Wednesday, July 24, 2013

Stealth Mission

Every year I look forward to the summer full moons.  It's become somewhat of a tradition for me to hit my home waters late in the evening of a full moon.  I usually get on the water an hour before sunset or so, the magic hour when the sun is off the water and the bugs are popping.  I start off with a small dry, maybe a purple haze or an x-caddis.  I work my way upstream throwing to risers, my anticipation level rising in direct correlation to the sun setting.  Soon after the sun sets, the full moon climbs over the mountains........

I'm not necessarily out there fishing after dark to become a bona fide night fisherman, from what limited knowledge I have it seems that they typically wait for the dark of a full moon, many of them throw mouse imitations in hopes of very few but very large fish.  I'm there as much to enjoy even more solitude than usual, and to immerse myself in the river and bond with the fish in a different level as I am to catch more or larger fish.  I typically continue to throw dries as long as fish are actively feeding on the surface.  As corny as it sounds, something changes after dark, my senses heighten.  My vision becomes crisper, my hearing sharpens, etc.  Another transformation also takes place.....the feeling I have that the rod, line, leader, tippet and fly are an extension of my hand and arm increases along with my senses.  I lay out a cast and even though I may catch a fleeting glimpse of the white parachute of my #16 purple haze, it's quickly out of sight.  I instinctively move my gaze downstream as though I can still see the fly.  When my timing is really good, I lay out a cast in cadence with the rising fish, I track the drift without seeing my fly, and everything comes together and the fish rises on cue.  I lift the rod and feel the familiar heft of a fish.  It truly is a zen-like experience.

Once the surface activity begins to die down (which in my experience and in my neck of the woods usually happens to be somewhere between 10:45 and 11:15) I switch to an unweighted muddler minnow, one of my go-to flies, especially for evenings and after dark.  This particular night I go with a #4.  I begin working my way back down to a favorite run.  Two casts in with the muddler and I'm tight to a scrappy 14" brown.  Halfway to the run and a dozen casts later I have another brown to hand, this one in the 17" range, a respectable fish on any Montana river and especially on my rather small home river.  As I approach the top of the run I want to end up on, I miss what seems to be a rather small fish.  Typical.  (One thing that I've grown accustomed to whilst fishing a muddler is a fair number of fish, especially smaller fish, short-stroking my fly as the swing apexes, or after I've begun to strip the fly back upstream).  I methodically work down the run-nothing.  I move back up to the middle of the run and mix things up-stripping speed, casting angle etc.  After a good ten minutes of working the run over I lay a cast downstream at approximately a 45 degree angle and almost immediately as the fly begins to swing i feel the tug of a good fish.  I set the hook with a downstream sweep when all of a sudden the world erupts.  Before I know it the fish is in the middle of it's third jump, easily clearing the water each time by three or four feet.  After a few strong runs I have the broad shouldered rainbow to hand.  It stretches just beyond the 21" mark that was hastily made on my rod with  hemostats a couple of years ago (another story).  I snap a couple of quick pictures without completely removing him from the water, after all it's late July and the water temps are hovering in the mid 60's even at 11 pm.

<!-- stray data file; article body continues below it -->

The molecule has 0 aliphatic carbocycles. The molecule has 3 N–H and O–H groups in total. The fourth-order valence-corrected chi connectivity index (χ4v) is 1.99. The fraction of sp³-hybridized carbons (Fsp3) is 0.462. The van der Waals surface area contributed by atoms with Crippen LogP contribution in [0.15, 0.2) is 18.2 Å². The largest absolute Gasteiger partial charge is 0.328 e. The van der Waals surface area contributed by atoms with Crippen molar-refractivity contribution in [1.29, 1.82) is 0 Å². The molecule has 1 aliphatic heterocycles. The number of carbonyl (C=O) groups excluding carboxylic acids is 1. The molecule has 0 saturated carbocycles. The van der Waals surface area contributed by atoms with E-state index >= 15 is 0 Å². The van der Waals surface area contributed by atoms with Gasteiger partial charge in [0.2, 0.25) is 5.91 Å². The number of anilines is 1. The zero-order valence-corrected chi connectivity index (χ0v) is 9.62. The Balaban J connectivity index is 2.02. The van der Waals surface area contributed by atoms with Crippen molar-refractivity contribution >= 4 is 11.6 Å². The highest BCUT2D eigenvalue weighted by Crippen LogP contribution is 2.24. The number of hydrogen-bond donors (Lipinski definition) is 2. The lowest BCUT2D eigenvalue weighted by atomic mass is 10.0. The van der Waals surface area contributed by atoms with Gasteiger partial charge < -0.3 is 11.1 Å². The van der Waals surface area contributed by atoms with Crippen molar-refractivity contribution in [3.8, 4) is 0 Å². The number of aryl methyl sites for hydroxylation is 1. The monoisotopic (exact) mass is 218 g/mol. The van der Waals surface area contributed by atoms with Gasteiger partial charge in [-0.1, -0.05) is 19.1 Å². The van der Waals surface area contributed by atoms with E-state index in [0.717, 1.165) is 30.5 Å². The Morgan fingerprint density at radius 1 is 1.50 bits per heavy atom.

I look at my phone and it is only 11:10.  I have brought a total of 7 fish to hand and farmed a few others, a decent night in anyone's book.  After a moment of reflection, I decide to clip my fly and head back to my rig.  Every so often there are obvious signs that it's time to call it a night......

I might fish a night or two on either side of the full moon but it's not quite the same, enjoyable regardless though.  One thing is for certain, even though my home river is not crowded by most people's standards, I'm beginning to run into quite a few more people lately.  It probably sounds ridiculous, but even if I can just see someone else while I'm fishing, they're too close!   Luckily I've yet to run into anyone else after the magical time-after the sun sets but the west sky is still pink and the full moon ascends in the east.

Another summer full moon stealth mission accomplished!

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